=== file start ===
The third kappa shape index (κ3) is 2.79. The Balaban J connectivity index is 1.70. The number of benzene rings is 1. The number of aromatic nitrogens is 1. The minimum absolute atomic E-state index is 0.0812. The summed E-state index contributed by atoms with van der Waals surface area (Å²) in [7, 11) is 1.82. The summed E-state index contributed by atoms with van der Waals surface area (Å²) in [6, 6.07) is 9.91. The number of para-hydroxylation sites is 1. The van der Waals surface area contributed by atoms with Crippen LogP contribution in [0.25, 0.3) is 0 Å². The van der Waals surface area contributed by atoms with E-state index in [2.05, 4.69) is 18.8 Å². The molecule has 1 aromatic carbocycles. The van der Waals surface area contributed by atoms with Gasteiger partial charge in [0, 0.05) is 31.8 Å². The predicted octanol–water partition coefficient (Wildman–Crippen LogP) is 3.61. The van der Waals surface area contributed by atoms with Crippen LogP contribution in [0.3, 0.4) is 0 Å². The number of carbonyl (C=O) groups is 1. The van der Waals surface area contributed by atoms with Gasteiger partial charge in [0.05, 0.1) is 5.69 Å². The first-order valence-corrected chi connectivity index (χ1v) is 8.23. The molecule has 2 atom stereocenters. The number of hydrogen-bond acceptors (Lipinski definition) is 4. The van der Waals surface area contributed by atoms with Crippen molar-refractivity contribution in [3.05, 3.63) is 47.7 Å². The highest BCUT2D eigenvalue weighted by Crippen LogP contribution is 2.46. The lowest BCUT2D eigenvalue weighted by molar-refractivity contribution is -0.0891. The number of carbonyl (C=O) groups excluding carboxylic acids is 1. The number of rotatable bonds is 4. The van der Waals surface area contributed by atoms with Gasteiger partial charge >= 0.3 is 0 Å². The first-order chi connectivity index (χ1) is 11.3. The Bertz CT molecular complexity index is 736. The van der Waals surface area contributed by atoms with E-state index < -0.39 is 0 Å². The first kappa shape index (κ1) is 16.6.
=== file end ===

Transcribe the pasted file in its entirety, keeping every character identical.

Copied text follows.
The third kappa shape index (κ3) is 2.79. The Balaban J connectivity index is 1.70. The number of benzene rings is 1. The number of aromatic nitrogens is 1. The minimum absolute atomic E-state index is 0.0812. The summed E-state index contributed by atoms with van der Waals surface area (Å²) in [7, 11) is 1.82. The summed E-state index contributed by atoms with van der Waals surface area (Å²) in [6, 6.07) is 9.91. The number of para-hydroxylation sites is 1. The van der Waals surface area contributed by atoms with Crippen LogP contribution in [0.25, 0.3) is 0 Å². The van der Waals surface area contributed by atoms with E-state index in [2.05, 4.69) is 18.8 Å². The molecule has 1 aromatic carbocycles. The van der Waals surface area contributed by atoms with Gasteiger partial charge in [0, 0.05) is 31.8 Å². The predicted octanol–water partition coefficient (Wildman–Crippen LogP) is 3.61. The van der Waals surface area contributed by atoms with Crippen LogP contribution in [0.3, 0.4) is 0 Å². The number of carbonyl (C=O) groups is 1. The van der Waals surface area contributed by atoms with Gasteiger partial charge in [0.05, 0.1) is 5.69 Å². The first-order valence-corrected chi connectivity index (χ1v) is 8.23. The molecule has 2 atom stereocenters. The number of hydrogen-bond acceptors (Lipinski definition) is 4. The van der Waals surface area contributed by atoms with Crippen molar-refractivity contribution in [3.05, 3.63) is 47.7 Å². The highest BCUT2D eigenvalue weighted by Crippen LogP contribution is 2.46. The lowest BCUT2D eigenvalue weighted by molar-refractivity contribution is -0.0891. The number of carbonyl (C=O) groups excluding carboxylic acids is 1. The number of rotatable bonds is 4. The van der Waals surface area contributed by atoms with Gasteiger partial charge >= 0.3 is 0 Å². The first-order chi connectivity index (χ1) is 11.3. The Bertz CT molecular complexity index is 736. The van der Waals surface area contributed by atoms with E-state index < -0.39 is 0 Å². The first kappa shape index (κ1) is 16.6.